Giacomo Girolamo Casanova was a gambler all his life, despite having numerous other careers including that of: a soldier, a spy, a preacher, a professional writer, a violinist, a silk manufacturer, a lottery director and an alchemist. Frequently he was so broke that he had to gamble and he was very good at it. He loved to spend, so he alternated between extreme wealth and genteel poverty.
Casanova met just about everyone who had power or reputation in 18th century Europe including: Madame de Pompadour, Voltaire, Rousseau, d’Alembert and Crebillon in Paris, King George III, Louis XV, Catherine the Great and Frederick the Great.
Casanova first met Madame de Pompadour – Louis XV’s most famous and powerful mistress – in 1750 at Fontainebleau. His witty asides made her laugh and promptly bought him to the attention of the power brokers at Louis XV’s court.
The Marquise de Pompadour (see image above) was a cultured, intelligent woman who’d managed to raise herself above ordinary beginnings. She gained enormous power and thereby acquired extreme privileges. Pompadour impressed Casanova much more that the Queen of France, whom he found excruciatingly dull. By contrast, Pompadour was a fascinating woman and she achieved a lasting influence on French culture, politics, fashion, architecture and the decorative arts.
Unfortunately, Casanova’s name has become synonymous with womanizers, man whores, philanderers and rakes everywhere. He openly admits in History of my Life, to being ‘an unrepentant libertine’.
In Casanova’s memoirs there are many incidences when he recalls unleashing his charm, with the sole intention of bedding a woman. I’m using the term bedding somewhat loosely, given Casanova’s ability to fornicate just about anywhere. Frequently the situations he finds himself in are comedic, but he had the ability to laugh at himself and his wicked sense of humour permeates his writing.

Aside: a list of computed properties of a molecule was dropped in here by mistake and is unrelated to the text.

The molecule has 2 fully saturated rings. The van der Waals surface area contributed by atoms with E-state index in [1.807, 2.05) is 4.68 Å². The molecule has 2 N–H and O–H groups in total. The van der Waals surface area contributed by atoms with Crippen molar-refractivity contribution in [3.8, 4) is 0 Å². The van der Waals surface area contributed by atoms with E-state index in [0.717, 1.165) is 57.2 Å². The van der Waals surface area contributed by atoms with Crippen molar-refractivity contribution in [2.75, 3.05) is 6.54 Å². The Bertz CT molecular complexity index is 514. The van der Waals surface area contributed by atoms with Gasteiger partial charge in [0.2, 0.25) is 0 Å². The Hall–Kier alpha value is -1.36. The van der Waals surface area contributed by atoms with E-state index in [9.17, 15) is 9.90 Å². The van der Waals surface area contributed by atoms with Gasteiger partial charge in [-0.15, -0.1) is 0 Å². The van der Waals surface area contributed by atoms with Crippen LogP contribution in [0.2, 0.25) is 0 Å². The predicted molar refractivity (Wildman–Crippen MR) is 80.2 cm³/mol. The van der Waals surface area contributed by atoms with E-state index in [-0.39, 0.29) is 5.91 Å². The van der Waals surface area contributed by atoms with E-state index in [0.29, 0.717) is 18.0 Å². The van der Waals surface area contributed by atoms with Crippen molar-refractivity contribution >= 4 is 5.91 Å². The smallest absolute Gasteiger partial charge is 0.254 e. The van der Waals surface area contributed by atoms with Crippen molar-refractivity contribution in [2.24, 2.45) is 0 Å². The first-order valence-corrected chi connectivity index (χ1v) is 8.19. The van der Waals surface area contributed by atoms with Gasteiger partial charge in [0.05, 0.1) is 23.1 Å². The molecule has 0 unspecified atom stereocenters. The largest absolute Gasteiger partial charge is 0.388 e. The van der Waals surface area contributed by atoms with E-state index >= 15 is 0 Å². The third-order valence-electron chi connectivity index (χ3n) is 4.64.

Casanova found lovers in every social class: servant girls, dancers, countesses, shop girls, duchesses and aristocrats in all the European courts he visited. Some of his women preyed on his natural generosity and ruthlessly fleeced him.
He usually accepted women as equals, made sure they were satisfied sexually and was remarkably nonjudgmental – unless his lover or mistress was stupid enough to double cross him.
But Casanova was so much more than an opportunistic seducer. His intelligence, charm, wit, deviancy and many talents set him apart from his contemporaries. When he fled from his creditors in Paris in 1760, he adopted the name Chevalier de Seingalt.
Born April 1725 in Venice, he graduated at seventeen with a law degree from Padua University. He’d also managed to find time to study chemistry, medicine and maths, moral philosophy and the rudiments of gambling. It’s highly probable that he was an accomplished cheat – even though he doesn’t openly admit it. Indeed, spies connected with the Venetian State Inquisition believed him to be a cardsharper.
Casanova revelled in the high life of Europe’s royal courts as well as having genuine friendships with those deemed to be social degenerates – actors, dancers, musicians and other creatives. As Casanova noted in his memoir, after dining with a group of actors.